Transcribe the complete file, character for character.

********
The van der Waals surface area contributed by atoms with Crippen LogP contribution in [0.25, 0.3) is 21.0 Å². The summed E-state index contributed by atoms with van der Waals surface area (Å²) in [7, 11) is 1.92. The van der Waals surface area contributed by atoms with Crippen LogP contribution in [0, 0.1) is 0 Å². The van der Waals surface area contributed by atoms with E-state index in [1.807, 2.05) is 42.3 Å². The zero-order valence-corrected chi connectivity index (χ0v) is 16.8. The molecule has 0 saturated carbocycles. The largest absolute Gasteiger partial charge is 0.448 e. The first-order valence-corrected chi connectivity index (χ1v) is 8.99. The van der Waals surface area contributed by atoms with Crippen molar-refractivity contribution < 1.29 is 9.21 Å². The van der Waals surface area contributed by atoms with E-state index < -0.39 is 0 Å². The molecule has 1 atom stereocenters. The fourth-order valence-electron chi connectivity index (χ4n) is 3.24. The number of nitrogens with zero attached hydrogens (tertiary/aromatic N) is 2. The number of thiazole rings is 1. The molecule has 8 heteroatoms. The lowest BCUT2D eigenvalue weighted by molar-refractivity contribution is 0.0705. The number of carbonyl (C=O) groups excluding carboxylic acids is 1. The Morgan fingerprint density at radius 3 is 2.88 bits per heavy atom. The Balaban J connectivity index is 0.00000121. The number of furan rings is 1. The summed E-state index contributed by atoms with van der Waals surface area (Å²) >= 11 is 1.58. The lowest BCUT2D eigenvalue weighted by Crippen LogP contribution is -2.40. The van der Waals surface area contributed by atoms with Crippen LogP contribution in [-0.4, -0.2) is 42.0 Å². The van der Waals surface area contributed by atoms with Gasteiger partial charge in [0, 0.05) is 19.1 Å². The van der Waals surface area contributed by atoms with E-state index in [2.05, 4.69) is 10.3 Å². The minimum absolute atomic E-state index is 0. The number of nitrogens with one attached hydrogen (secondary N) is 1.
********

The van der Waals surface area contributed by atoms with Crippen LogP contribution in [0.25, 0.3) is 21.0 Å². The summed E-state index contributed by atoms with van der Waals surface area (Å²) in [7, 11) is 1.92. The van der Waals surface area contributed by atoms with Crippen LogP contribution in [0, 0.1) is 0 Å². The van der Waals surface area contributed by atoms with E-state index in [1.807, 2.05) is 42.3 Å². The zero-order valence-corrected chi connectivity index (χ0v) is 16.8. The molecule has 0 saturated carbocycles. The largest absolute Gasteiger partial charge is 0.448 e. The first-order valence-corrected chi connectivity index (χ1v) is 8.99. The van der Waals surface area contributed by atoms with Crippen molar-refractivity contribution < 1.29 is 9.21 Å². The van der Waals surface area contributed by atoms with E-state index < -0.39 is 0 Å². The molecule has 1 atom stereocenters. The fourth-order valence-electron chi connectivity index (χ4n) is 3.24. The number of nitrogens with zero attached hydrogens (tertiary/aromatic N) is 2. The number of thiazole rings is 1. The molecule has 8 heteroatoms. The lowest BCUT2D eigenvalue weighted by molar-refractivity contribution is 0.0705. The number of carbonyl (C=O) groups excluding carboxylic acids is 1. The Morgan fingerprint density at radius 3 is 2.88 bits per heavy atom. The Balaban J connectivity index is 0.00000121. The number of furan rings is 1. The summed E-state index contributed by atoms with van der Waals surface area (Å²) >= 11 is 1.58. The lowest BCUT2D eigenvalue weighted by Crippen LogP contribution is -2.40. The van der Waals surface area contributed by atoms with Crippen LogP contribution in [-0.4, -0.2) is 42.0 Å². The van der Waals surface area contributed by atoms with Gasteiger partial charge in [0, 0.05) is 19.1 Å². The van der Waals surface area contributed by atoms with E-state index in [2.05, 4.69) is 10.3 Å². The minimum absolute atomic E-state index is 0. The number of nitrogens with one attached hydrogen (secondary N) is 1.